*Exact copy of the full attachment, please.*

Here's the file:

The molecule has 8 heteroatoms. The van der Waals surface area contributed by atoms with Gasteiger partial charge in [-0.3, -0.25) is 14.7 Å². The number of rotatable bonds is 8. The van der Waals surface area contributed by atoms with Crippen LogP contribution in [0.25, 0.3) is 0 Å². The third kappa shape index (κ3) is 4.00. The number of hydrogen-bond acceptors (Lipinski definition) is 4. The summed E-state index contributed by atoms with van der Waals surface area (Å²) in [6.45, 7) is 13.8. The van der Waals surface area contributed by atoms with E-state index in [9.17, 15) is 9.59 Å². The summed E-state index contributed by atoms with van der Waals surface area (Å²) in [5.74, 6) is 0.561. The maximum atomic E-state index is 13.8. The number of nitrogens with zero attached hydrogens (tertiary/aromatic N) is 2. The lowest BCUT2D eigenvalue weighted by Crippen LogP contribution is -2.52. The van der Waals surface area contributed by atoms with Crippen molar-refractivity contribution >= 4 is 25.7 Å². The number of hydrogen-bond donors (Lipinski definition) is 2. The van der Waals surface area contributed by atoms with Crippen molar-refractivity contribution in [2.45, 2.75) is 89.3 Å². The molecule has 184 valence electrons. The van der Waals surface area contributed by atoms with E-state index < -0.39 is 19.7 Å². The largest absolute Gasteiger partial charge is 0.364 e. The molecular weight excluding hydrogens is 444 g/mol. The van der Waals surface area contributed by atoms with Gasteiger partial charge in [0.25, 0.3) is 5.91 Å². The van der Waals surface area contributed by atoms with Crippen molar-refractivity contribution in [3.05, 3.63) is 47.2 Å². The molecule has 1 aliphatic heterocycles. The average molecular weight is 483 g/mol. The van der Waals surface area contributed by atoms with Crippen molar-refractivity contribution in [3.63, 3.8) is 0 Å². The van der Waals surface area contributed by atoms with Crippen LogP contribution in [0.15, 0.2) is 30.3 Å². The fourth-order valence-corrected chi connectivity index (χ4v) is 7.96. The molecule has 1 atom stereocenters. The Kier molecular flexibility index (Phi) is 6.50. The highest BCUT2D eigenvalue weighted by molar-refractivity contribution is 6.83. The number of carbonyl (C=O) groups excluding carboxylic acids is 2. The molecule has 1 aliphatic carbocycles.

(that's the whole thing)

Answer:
The molecule has 8 heteroatoms. The van der Waals surface area contributed by atoms with Gasteiger partial charge in [-0.3, -0.25) is 14.7 Å². The number of rotatable bonds is 8. The van der Waals surface area contributed by atoms with Crippen LogP contribution in [0.25, 0.3) is 0 Å². The third kappa shape index (κ3) is 4.00. The number of hydrogen-bond acceptors (Lipinski definition) is 4. The summed E-state index contributed by atoms with van der Waals surface area (Å²) in [6.45, 7) is 13.8. The van der Waals surface area contributed by atoms with E-state index in [9.17, 15) is 9.59 Å². The summed E-state index contributed by atoms with van der Waals surface area (Å²) in [5.74, 6) is 0.561. The maximum atomic E-state index is 13.8. The number of nitrogens with zero attached hydrogens (tertiary/aromatic N) is 2. The lowest BCUT2D eigenvalue weighted by Crippen LogP contribution is -2.52. The van der Waals surface area contributed by atoms with Crippen molar-refractivity contribution >= 4 is 25.7 Å². The number of hydrogen-bond donors (Lipinski definition) is 2. The van der Waals surface area contributed by atoms with Crippen molar-refractivity contribution in [2.45, 2.75) is 89.3 Å². The molecule has 184 valence electrons. The van der Waals surface area contributed by atoms with E-state index < -0.39 is 19.7 Å². The largest absolute Gasteiger partial charge is 0.364 e. The molecular weight excluding hydrogens is 444 g/mol. The van der Waals surface area contributed by atoms with Gasteiger partial charge in [0.25, 0.3) is 5.91 Å². The van der Waals surface area contributed by atoms with Crippen molar-refractivity contribution in [3.05, 3.63) is 47.2 Å². The molecule has 1 aliphatic heterocycles. The average molecular weight is 483 g/mol. The van der Waals surface area contributed by atoms with Crippen molar-refractivity contribution in [3.63, 3.8) is 0 Å². The van der Waals surface area contributed by atoms with Crippen LogP contribution in [0.15, 0.2) is 30.3 Å². The fourth-order valence-corrected chi connectivity index (χ4v) is 7.96. The molecule has 1 atom stereocenters. The Kier molecular flexibility index (Phi) is 6.50. The highest BCUT2D eigenvalue weighted by molar-refractivity contribution is 6.83. The number of carbonyl (C=O) groups excluding carboxylic acids is 2. The molecule has 1 aliphatic carbocycles.